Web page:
This new enlightening information about phenols and its impact on estrogen metabolism helped me put together further connections as to why my body reacts poorly to additions that are touted as being “good” for endometriosis.
One is pycnogenol or pine bark. This antioxidant is touted as being a great pain reliever for women with endometriosis, so I picked some up. Unfortunately, I experienced the opposite effect.
I gave the supplement a good 45 day test. Every time I took it, I started to have pain or I got a headache. I didn’t think it could be the supplement? I thought it was supposed to help, why were things getting worse?
Another example is green tea. Green tea is praised for its antioxidant abilities, but every time I drink it I get super tired. Like I want to crawl under my desk and take a nap tired. It took me awhile to put the connection to the tea.
Again, I thought that I was doing “good”, but both of these components are high in phenols.
How great to find these connections and understand why 🙂 This is yet another lesson that every body is different and it takes some experimentation to figure out what works and what doesn’t for you.
And it’s great to know your genetic make-up 🙂
As I mentioned, phenols are found in many foods so it’s impossible to avoid them all, and we wouldn’t want to as many of these foods have other antioxidant benefits.
But it is good to be aware of foods and drinks that are higher in phenols. You may be negatively reacting to these, without knowing better, and like me, think you are doing “good”.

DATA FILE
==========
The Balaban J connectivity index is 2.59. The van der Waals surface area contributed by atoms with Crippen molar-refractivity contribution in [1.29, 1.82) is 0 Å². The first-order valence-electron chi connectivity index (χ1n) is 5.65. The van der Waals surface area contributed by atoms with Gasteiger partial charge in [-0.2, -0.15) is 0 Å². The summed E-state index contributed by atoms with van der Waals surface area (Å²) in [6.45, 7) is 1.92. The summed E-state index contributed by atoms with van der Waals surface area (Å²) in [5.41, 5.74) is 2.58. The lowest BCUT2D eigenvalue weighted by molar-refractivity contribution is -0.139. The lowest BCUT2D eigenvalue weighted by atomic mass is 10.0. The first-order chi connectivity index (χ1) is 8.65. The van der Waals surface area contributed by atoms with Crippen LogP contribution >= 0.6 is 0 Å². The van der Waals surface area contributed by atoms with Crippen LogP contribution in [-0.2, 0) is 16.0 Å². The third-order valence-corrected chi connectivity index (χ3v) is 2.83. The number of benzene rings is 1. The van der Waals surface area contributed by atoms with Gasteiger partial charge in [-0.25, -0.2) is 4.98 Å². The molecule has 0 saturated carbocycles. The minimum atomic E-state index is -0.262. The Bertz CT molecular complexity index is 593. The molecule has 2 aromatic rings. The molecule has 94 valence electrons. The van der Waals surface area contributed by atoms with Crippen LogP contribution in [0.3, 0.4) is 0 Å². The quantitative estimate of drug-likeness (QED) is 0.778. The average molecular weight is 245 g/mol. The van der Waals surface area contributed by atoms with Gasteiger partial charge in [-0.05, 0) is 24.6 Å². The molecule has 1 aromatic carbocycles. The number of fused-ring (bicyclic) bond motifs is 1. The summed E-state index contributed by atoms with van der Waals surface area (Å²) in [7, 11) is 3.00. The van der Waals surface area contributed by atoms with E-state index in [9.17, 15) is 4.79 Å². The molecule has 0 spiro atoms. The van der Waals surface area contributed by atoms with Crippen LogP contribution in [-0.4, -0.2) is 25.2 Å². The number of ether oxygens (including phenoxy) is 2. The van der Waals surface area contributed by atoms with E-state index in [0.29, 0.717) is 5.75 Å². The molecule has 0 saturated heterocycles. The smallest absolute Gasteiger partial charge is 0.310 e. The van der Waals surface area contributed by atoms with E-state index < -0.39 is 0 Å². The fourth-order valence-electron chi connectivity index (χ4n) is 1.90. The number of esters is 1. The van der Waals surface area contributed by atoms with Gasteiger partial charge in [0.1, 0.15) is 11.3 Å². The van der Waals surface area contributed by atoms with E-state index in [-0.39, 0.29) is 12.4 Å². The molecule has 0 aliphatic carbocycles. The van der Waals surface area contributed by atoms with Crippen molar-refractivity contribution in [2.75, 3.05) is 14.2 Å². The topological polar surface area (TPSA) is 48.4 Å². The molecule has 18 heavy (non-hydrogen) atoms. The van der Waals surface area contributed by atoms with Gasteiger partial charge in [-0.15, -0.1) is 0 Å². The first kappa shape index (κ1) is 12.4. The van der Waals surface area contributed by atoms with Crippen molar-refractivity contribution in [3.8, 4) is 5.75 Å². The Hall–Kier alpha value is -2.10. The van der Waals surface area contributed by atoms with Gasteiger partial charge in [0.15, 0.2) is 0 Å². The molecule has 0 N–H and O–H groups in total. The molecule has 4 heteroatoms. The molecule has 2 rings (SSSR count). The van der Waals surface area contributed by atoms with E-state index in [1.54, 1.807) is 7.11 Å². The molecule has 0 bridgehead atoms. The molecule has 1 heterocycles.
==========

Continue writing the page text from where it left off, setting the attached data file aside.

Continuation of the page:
Salicylates are one type of phenol that can cause sensitivity. Salicylates are produced by plants as protection from diseases, insects, and harmful bacteria.
If you have a sensitivity to salicylates then your central nervous system will be stimulated. This means you experience an extreme emotional high followed by a crash.
We can make moves to avoid phenols in our household products.
Pay attention to the ingredient list on detergents and other personal care products. Watch out for alkylphenols which have been shown to negatively influence sulfation. These compounds also mimic estrogen, so while they slow things down, they also add more fuel to the fire.
The lovely reader that commented and initiated this whole post on phenols recommended a supplement called No-Fenol.
On the Positive Side?
I find all these connections to be so interesting and am grateful for the lovely readers that contribute to this space of continued exploration into my genetic puzzle.
It makes sense now why I am sensitive to some things. I’m going to pay attention more now when I eat foods that are high in salicylates and may pick up the No-Fenol to see if that helps.
I think the phenol connection may be an underlying reason why some of us continue to feel like crap even though we are eating “healthy”. Maybe our bodies aren’t metabolizing all of it correctly?
Have you tried No-Fenol or made moves to follow a diet low in salicylates?
I’d love to hear from you in the comments below.